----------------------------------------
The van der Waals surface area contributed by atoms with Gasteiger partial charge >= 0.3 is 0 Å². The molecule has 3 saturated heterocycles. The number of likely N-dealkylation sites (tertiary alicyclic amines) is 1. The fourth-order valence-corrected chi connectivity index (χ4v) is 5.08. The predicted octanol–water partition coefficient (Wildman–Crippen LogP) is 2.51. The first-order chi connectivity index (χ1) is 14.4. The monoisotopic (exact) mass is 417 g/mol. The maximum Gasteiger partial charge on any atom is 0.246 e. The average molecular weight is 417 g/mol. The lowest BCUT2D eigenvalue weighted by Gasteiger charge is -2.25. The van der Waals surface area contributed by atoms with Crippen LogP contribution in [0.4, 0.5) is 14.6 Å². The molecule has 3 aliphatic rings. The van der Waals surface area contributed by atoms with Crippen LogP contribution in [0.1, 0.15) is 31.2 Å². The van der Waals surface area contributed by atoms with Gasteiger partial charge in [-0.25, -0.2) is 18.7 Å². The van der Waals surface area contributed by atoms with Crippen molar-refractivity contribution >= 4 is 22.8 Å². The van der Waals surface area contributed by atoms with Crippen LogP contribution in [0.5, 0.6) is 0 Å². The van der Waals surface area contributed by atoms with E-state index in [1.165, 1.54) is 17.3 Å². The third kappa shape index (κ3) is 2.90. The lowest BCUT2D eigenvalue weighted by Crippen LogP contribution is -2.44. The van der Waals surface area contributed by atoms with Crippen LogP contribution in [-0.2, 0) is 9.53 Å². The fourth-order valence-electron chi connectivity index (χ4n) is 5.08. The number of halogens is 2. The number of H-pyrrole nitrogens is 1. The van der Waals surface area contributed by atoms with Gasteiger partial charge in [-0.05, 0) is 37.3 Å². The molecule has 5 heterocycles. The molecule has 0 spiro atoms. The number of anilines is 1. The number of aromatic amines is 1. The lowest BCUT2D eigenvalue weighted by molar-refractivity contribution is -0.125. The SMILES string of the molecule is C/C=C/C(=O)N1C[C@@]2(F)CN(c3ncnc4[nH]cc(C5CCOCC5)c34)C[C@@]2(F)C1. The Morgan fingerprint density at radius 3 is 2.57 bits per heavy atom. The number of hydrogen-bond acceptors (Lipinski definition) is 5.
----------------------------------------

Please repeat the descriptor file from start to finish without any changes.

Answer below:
The van der Waals surface area contributed by atoms with Gasteiger partial charge >= 0.3 is 0 Å². The molecule has 3 saturated heterocycles. The number of likely N-dealkylation sites (tertiary alicyclic amines) is 1. The fourth-order valence-corrected chi connectivity index (χ4v) is 5.08. The predicted octanol–water partition coefficient (Wildman–Crippen LogP) is 2.51. The first-order chi connectivity index (χ1) is 14.4. The monoisotopic (exact) mass is 417 g/mol. The maximum Gasteiger partial charge on any atom is 0.246 e. The average molecular weight is 417 g/mol. The lowest BCUT2D eigenvalue weighted by Gasteiger charge is -2.25. The van der Waals surface area contributed by atoms with Crippen LogP contribution in [0.4, 0.5) is 14.6 Å². The molecule has 3 aliphatic rings. The van der Waals surface area contributed by atoms with Crippen LogP contribution in [0.1, 0.15) is 31.2 Å². The van der Waals surface area contributed by atoms with Gasteiger partial charge in [-0.25, -0.2) is 18.7 Å². The van der Waals surface area contributed by atoms with Crippen molar-refractivity contribution >= 4 is 22.8 Å². The van der Waals surface area contributed by atoms with Crippen LogP contribution in [0.5, 0.6) is 0 Å². The van der Waals surface area contributed by atoms with E-state index in [1.165, 1.54) is 17.3 Å². The third kappa shape index (κ3) is 2.90. The lowest BCUT2D eigenvalue weighted by Crippen LogP contribution is -2.44. The van der Waals surface area contributed by atoms with Crippen LogP contribution in [-0.2, 0) is 9.53 Å². The fourth-order valence-electron chi connectivity index (χ4n) is 5.08. The number of halogens is 2. The number of H-pyrrole nitrogens is 1. The van der Waals surface area contributed by atoms with Gasteiger partial charge in [-0.05, 0) is 37.3 Å². The molecule has 5 heterocycles. The molecule has 0 spiro atoms. The number of anilines is 1. The number of aromatic amines is 1. The lowest BCUT2D eigenvalue weighted by molar-refractivity contribution is -0.125. The SMILES string of the molecule is C/C=C/C(=O)N1C[C@@]2(F)CN(c3ncnc4[nH]cc(C5CCOCC5)c34)C[C@@]2(F)C1. The Morgan fingerprint density at radius 3 is 2.57 bits per heavy atom. The number of hydrogen-bond acceptors (Lipinski definition) is 5.